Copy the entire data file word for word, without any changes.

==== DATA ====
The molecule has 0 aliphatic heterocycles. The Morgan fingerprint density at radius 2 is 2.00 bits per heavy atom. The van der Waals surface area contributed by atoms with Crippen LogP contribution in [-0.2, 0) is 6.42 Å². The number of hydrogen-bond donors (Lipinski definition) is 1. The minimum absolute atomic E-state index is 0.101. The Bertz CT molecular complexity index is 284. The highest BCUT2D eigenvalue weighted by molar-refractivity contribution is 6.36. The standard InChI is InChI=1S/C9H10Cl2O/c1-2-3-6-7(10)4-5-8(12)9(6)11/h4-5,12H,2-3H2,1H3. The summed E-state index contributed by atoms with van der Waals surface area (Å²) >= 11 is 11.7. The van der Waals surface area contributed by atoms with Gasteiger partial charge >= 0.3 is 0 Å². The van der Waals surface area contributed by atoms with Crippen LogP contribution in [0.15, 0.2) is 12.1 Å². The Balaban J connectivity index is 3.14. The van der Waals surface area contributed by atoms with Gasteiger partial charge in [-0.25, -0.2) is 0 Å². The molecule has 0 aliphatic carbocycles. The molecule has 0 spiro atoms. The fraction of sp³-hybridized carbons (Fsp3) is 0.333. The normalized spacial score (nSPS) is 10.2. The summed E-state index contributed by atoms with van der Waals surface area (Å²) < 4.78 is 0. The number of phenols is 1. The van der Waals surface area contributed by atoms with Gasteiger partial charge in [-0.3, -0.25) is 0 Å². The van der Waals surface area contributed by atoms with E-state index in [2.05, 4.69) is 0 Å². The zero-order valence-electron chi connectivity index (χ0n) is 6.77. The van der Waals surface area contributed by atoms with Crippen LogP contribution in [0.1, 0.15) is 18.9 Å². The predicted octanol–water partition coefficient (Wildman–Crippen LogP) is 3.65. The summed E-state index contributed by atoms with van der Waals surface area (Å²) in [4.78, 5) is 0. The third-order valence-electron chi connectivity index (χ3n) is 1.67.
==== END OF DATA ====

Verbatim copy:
The molecule has 0 aliphatic heterocycles. The Morgan fingerprint density at radius 2 is 2.00 bits per heavy atom. The van der Waals surface area contributed by atoms with Crippen LogP contribution in [-0.2, 0) is 6.42 Å². The number of hydrogen-bond donors (Lipinski definition) is 1. The minimum absolute atomic E-state index is 0.101. The Bertz CT molecular complexity index is 284. The highest BCUT2D eigenvalue weighted by molar-refractivity contribution is 6.36. The standard InChI is InChI=1S/C9H10Cl2O/c1-2-3-6-7(10)4-5-8(12)9(6)11/h4-5,12H,2-3H2,1H3. The summed E-state index contributed by atoms with van der Waals surface area (Å²) >= 11 is 11.7. The van der Waals surface area contributed by atoms with Gasteiger partial charge >= 0.3 is 0 Å². The van der Waals surface area contributed by atoms with Crippen LogP contribution in [0.15, 0.2) is 12.1 Å². The Balaban J connectivity index is 3.14. The van der Waals surface area contributed by atoms with Gasteiger partial charge in [-0.25, -0.2) is 0 Å². The molecule has 0 aliphatic carbocycles. The molecule has 0 spiro atoms. The fraction of sp³-hybridized carbons (Fsp3) is 0.333. The normalized spacial score (nSPS) is 10.2. The summed E-state index contributed by atoms with van der Waals surface area (Å²) < 4.78 is 0. The number of phenols is 1. The van der Waals surface area contributed by atoms with Gasteiger partial charge in [-0.3, -0.25) is 0 Å². The van der Waals surface area contributed by atoms with E-state index in [2.05, 4.69) is 0 Å². The zero-order valence-electron chi connectivity index (χ0n) is 6.77. The van der Waals surface area contributed by atoms with Crippen LogP contribution in [0.1, 0.15) is 18.9 Å². The predicted octanol–water partition coefficient (Wildman–Crippen LogP) is 3.65. The summed E-state index contributed by atoms with van der Waals surface area (Å²) in [4.78, 5) is 0. The third-order valence-electron chi connectivity index (χ3n) is 1.67.